|Figure 2 – The pelvic “floor”|
For the fetal head to enter the pelvic inlet, the top of the sacrum must move up and out of the pelvic interior, into a position known as “counter-nutation”. When the pelvis is in this position, the lumbar spine is flattened. As described above, the fetus moves very slowly through this early progression. This means the maternal pelvis stays in a counternutated position from the time the fetus enters the pelvis, until it is born. While it is often assumed that maternal lumbar curvature increases throughout pregnancy, it was proven in 1976 that the spine actually flattens during the final weeks before birth3. Even if a fully gravid woman is trying to maintain a full lumbar curvature, her spine remains in counternutation.
Figure 2 shows the correct orientation of the pelvis in the standing body, the entrance into the pelvis, and the pelvic diaphragm with anal opening at the back. Toward the end of pregnancy, the cervix, which has been pointing toward the back all these months, must now rotate anteriorly toward the vaginal opening before labor can progress.
|Figure 3 – Improper sitting position
in late pregnancy
The most likely reason anterior rotation of the cervix becomes stalled is because the fetal head has moved too deeply into the back of the pelvis. In order for the cervix to rotate forward, the fetal head must move forward and into a more favorable position. This is supported by Simkin and Ancheta, who show that forward-leaning maternal positions help labor to progress after persistent asynclitism.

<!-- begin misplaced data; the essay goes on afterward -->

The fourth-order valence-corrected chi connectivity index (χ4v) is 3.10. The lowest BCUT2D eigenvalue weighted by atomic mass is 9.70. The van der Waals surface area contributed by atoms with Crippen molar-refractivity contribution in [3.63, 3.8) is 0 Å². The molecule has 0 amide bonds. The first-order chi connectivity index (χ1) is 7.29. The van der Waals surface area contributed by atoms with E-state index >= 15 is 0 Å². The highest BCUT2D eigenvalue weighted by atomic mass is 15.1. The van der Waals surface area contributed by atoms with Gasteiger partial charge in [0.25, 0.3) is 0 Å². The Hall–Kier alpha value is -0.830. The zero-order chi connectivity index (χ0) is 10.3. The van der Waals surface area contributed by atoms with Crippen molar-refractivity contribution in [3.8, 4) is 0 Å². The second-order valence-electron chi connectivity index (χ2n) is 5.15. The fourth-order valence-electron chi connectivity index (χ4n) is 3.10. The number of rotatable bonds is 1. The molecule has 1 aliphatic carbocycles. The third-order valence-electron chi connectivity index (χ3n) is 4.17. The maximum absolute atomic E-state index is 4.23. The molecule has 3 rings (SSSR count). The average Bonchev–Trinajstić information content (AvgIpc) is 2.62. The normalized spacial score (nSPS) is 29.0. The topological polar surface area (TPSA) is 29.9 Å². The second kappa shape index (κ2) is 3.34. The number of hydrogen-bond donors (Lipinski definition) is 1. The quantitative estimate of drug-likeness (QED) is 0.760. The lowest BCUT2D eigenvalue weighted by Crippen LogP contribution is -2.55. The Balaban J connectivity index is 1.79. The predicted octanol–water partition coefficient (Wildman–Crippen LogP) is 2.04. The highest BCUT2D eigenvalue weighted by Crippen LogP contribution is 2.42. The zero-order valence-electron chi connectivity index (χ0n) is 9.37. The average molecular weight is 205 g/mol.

With this understanding, it becomes obvious that the very worst position a woman in the last weeks of pregnancy can spend time in is a full squat with her knees higher than her hips. The pelvic inlet is fully open at this stage and the fetal head has entered the pelvis. Therefore, gravity simply moves the asynclitic head further into the back of the pelvis where it prevents anterior rotation of the cervix and stalls the progression of labor.
Deep squatting is being advised as preparation of the pelvic “floor” for birth. However, no scientific data exists that the pelvic floor needs special preparation outside of normal physical activity. If the pelvic diaphragm were anything but fully supportive, the sharp angle that it makes as it wraps around the anus would widen, and fecal incontinence would ensue.
The pelvis and pelvic diaphragm have a range of motion that is utilized in many functions, including vaginal childbirth. While pelvic nutation and full lumbar curvature represent the position of pelvic, pelvic organ, and spinal stability, during the last weeks of pregnancy the pelvis takes advantage of its full range of motion by remaining in counternutation as the cervix is prepared for birth. Support the subtle and lengthy early stages of labor progression by keeping sitting positions where the knees are lower than the hips.
1 Simkin P Ancheta R The Labor Progress Handbook Wiley-Blackwell 2000
2Nichols D Randall C Vaginal Surgery Williams and Wilkins 1989
3Snijders C et al Change in form of the spine as a consequence of pregnancy. Digest of the 11th International Conference on Medical and Biological Engineering August 1976